Date of Award

12-2001

Document Type

Thesis

Degree Name

Master of Science (MS)

Program

Biomedical Engineering

Research Advisor

Lawrence Jordan, Ph.D.

Committee

Joseph Green, M.D. Jack Buchanan, M.D., M.S.E.E. Paul Herron, Ph.D.

Abstract

The annual incidence of spinal cord injury (SCI), not including those who die at the scene of the accident, is approximately 10,000 new cases in the United States. SCI, in its best outcome, may partially and temporarily disconnect the spinal cord from the brain. Some neuronal pathways remain intact in most S CI individuals, whose recovery depends on the utilization of the surviving connections. There is a change in the control of voluntary movements of the extremities by the cerebral cortex of the brain following spinal cord injury.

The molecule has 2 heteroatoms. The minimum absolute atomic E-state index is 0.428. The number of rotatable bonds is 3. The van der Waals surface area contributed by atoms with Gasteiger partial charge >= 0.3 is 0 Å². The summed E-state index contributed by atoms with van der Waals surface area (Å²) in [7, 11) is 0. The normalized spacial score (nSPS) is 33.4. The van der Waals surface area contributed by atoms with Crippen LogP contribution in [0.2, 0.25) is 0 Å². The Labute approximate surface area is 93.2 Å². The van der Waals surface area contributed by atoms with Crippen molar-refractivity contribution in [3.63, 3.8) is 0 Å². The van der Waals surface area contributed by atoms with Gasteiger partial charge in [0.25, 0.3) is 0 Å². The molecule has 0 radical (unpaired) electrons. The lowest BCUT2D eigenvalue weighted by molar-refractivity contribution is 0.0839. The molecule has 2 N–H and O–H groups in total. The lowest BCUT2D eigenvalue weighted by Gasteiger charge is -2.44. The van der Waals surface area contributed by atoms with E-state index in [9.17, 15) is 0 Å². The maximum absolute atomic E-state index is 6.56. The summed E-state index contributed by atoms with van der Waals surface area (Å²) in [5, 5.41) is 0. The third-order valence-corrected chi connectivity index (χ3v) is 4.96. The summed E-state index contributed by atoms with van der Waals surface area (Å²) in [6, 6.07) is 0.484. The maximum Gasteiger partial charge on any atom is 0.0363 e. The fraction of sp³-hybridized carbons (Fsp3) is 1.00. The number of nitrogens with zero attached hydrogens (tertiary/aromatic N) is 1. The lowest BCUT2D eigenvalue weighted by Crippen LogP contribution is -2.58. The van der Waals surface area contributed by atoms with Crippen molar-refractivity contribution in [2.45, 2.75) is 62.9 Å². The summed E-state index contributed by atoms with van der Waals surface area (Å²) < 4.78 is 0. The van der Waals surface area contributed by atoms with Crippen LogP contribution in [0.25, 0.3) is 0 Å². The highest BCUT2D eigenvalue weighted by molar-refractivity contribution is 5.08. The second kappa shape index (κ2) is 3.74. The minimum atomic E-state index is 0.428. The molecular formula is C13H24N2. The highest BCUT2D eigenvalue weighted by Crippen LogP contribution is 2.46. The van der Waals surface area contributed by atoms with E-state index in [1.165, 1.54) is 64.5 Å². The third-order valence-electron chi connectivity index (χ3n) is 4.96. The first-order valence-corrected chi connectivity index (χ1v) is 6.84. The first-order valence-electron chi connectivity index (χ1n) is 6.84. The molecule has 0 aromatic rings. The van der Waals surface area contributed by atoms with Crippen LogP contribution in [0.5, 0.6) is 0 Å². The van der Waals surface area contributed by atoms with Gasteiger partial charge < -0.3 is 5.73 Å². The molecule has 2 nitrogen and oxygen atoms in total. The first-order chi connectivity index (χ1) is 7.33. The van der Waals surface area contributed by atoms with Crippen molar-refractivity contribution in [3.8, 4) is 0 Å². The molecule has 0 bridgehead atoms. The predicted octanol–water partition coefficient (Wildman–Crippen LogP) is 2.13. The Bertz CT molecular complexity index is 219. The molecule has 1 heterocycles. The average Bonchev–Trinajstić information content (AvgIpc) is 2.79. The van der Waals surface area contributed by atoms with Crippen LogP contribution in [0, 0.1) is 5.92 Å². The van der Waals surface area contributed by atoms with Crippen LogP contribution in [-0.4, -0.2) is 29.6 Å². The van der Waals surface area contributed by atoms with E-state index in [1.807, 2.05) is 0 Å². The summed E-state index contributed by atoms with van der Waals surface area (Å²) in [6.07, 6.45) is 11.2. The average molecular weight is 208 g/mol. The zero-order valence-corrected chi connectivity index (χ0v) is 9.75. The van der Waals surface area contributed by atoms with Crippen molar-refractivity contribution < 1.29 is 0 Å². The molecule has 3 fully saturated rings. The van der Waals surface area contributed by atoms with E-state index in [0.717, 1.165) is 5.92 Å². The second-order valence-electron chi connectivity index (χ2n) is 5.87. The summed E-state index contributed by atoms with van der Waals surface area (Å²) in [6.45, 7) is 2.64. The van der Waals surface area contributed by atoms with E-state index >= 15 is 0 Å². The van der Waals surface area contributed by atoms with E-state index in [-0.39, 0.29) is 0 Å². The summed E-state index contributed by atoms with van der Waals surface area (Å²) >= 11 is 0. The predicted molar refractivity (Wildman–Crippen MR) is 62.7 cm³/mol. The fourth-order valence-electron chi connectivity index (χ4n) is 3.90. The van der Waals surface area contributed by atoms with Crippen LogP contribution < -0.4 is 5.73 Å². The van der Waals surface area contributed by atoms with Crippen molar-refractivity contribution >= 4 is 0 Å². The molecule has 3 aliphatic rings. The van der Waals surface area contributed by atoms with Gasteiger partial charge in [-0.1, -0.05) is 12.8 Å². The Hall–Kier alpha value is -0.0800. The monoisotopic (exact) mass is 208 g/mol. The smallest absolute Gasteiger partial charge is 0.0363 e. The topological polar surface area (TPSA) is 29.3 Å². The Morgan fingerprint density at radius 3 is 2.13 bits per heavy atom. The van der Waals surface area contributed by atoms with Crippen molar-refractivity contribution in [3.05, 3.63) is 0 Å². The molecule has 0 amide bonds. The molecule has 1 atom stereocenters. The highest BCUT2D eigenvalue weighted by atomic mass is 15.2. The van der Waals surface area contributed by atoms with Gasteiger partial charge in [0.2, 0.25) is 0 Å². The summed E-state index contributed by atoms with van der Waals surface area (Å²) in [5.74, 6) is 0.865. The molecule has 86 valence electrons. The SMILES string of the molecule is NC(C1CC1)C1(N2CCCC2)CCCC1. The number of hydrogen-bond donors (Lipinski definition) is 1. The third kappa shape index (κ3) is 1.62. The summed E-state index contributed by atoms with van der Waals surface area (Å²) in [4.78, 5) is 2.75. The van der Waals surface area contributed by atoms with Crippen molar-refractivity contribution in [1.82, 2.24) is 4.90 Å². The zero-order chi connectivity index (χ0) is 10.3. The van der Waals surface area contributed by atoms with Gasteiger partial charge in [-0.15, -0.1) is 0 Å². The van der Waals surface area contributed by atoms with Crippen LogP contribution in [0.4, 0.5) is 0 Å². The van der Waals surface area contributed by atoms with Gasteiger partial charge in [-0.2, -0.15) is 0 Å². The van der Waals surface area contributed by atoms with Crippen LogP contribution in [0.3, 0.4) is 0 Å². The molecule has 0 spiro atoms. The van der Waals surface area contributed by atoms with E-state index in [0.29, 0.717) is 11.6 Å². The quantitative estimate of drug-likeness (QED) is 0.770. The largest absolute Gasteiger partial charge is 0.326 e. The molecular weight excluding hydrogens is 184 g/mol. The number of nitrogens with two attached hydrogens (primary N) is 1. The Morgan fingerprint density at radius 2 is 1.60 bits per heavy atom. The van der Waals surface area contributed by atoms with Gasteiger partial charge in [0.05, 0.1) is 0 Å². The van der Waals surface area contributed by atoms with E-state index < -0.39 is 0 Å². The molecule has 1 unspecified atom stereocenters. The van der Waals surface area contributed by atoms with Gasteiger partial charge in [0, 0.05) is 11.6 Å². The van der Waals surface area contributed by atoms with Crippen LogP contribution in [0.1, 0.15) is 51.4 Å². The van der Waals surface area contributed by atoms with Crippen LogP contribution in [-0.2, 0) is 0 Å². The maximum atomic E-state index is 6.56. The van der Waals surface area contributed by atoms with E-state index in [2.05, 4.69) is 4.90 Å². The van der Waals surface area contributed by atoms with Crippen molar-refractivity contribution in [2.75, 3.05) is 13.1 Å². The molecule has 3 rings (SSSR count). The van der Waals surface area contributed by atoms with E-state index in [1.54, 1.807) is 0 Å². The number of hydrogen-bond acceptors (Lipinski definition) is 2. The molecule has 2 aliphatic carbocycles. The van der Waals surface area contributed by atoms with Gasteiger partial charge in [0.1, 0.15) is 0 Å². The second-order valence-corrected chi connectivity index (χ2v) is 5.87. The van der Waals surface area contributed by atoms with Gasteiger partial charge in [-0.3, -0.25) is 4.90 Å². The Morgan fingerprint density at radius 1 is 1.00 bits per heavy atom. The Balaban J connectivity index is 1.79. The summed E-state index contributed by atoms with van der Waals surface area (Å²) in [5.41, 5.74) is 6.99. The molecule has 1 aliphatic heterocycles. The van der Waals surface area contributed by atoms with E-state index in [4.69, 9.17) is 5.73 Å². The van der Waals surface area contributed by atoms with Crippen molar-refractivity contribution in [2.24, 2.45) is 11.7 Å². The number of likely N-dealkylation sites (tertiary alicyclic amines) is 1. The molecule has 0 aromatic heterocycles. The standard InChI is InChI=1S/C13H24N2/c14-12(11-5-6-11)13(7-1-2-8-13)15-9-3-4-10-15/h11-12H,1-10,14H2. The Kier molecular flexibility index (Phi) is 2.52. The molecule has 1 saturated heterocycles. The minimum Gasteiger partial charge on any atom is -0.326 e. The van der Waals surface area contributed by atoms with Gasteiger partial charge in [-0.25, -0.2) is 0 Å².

The technology of high-resolution EEG co-registered with MRI was applied to non-invasively investigate the brain’s movement control network in both SCI and normal subjects. A series of active and passive movement tests were carried out to explore the changes that o ccur in the brain’s cortical motor control after SCI. The spatial location of the brain areas active during motor tasks was identified in each individual and a statistical analysis was performed. It was found that activation of the motor cortex in SC I patients originated from a posterior part of the brain compared to the normal controls. The spatial difference was found to be statistically significant in the two groups with the p-values less than 0.05 in both active and passive movement tests.

We trust this study will contribute to the understanding of how the brain reorganizes its motor pathways after SCI. The clinical goal is the maximum utilization of the surviving connections to improve patient recovery. Also, understanding the neurona l activity and its topography in the brain is important in view of recent advances in experiments on primates. EEG can serve as an interface between the brain and computer-driven prostheses.

DOI

10.21007/etd.cghs.2001.0270

Share

COinS